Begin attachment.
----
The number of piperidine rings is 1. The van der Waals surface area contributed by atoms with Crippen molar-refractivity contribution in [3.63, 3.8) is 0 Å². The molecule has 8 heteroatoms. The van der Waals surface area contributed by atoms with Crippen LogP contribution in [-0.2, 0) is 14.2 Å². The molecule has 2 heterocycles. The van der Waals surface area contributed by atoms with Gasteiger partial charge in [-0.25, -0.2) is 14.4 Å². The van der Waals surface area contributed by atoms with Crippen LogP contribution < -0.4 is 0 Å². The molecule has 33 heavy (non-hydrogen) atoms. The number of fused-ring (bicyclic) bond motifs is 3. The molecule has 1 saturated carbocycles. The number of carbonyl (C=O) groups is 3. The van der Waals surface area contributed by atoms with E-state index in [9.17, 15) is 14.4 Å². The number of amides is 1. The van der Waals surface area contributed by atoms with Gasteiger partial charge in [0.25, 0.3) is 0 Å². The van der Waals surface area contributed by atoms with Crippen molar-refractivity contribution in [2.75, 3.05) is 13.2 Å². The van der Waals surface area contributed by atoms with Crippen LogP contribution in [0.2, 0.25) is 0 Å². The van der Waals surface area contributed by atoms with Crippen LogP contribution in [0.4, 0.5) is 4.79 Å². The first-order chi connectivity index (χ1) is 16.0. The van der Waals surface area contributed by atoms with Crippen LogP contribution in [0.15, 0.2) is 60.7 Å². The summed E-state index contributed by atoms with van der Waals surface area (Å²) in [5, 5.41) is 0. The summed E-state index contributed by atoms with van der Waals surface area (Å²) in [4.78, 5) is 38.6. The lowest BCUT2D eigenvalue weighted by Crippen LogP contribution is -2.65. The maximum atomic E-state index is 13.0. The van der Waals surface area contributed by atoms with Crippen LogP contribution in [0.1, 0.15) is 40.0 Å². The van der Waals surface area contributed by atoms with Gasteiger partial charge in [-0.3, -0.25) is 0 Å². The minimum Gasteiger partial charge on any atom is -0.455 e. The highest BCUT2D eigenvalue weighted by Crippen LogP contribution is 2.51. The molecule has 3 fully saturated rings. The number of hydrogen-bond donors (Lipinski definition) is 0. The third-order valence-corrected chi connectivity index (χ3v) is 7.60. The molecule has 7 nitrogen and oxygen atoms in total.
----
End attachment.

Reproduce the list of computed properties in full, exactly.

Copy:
The number of piperidine rings is 1. The van der Waals surface area contributed by atoms with Crippen molar-refractivity contribution in [3.63, 3.8) is 0 Å². The molecule has 8 heteroatoms. The van der Waals surface area contributed by atoms with Crippen LogP contribution in [-0.2, 0) is 14.2 Å². The molecule has 2 heterocycles. The van der Waals surface area contributed by atoms with Gasteiger partial charge in [-0.25, -0.2) is 14.4 Å². The van der Waals surface area contributed by atoms with Crippen LogP contribution < -0.4 is 0 Å². The molecule has 33 heavy (non-hydrogen) atoms. The number of fused-ring (bicyclic) bond motifs is 3. The molecule has 1 saturated carbocycles. The number of carbonyl (C=O) groups is 3. The van der Waals surface area contributed by atoms with E-state index in [9.17, 15) is 14.4 Å². The number of amides is 1. The van der Waals surface area contributed by atoms with Gasteiger partial charge in [0.25, 0.3) is 0 Å². The van der Waals surface area contributed by atoms with Crippen molar-refractivity contribution in [2.75, 3.05) is 13.2 Å². The van der Waals surface area contributed by atoms with Crippen LogP contribution in [0.2, 0.25) is 0 Å². The van der Waals surface area contributed by atoms with Crippen LogP contribution in [0.4, 0.5) is 4.79 Å². The first-order chi connectivity index (χ1) is 16.0. The van der Waals surface area contributed by atoms with Crippen LogP contribution in [0.15, 0.2) is 60.7 Å². The summed E-state index contributed by atoms with van der Waals surface area (Å²) in [5, 5.41) is 0. The summed E-state index contributed by atoms with van der Waals surface area (Å²) in [4.78, 5) is 38.6. The lowest BCUT2D eigenvalue weighted by Crippen LogP contribution is -2.65. The maximum atomic E-state index is 13.0. The van der Waals surface area contributed by atoms with Crippen LogP contribution in [0.1, 0.15) is 40.0 Å². The van der Waals surface area contributed by atoms with Gasteiger partial charge in [-0.3, -0.25) is 0 Å². The minimum Gasteiger partial charge on any atom is -0.455 e. The highest BCUT2D eigenvalue weighted by Crippen LogP contribution is 2.51. The molecule has 3 fully saturated rings. The number of hydrogen-bond donors (Lipinski definition) is 0. The third-order valence-corrected chi connectivity index (χ3v) is 7.60. The molecule has 7 nitrogen and oxygen atoms in total.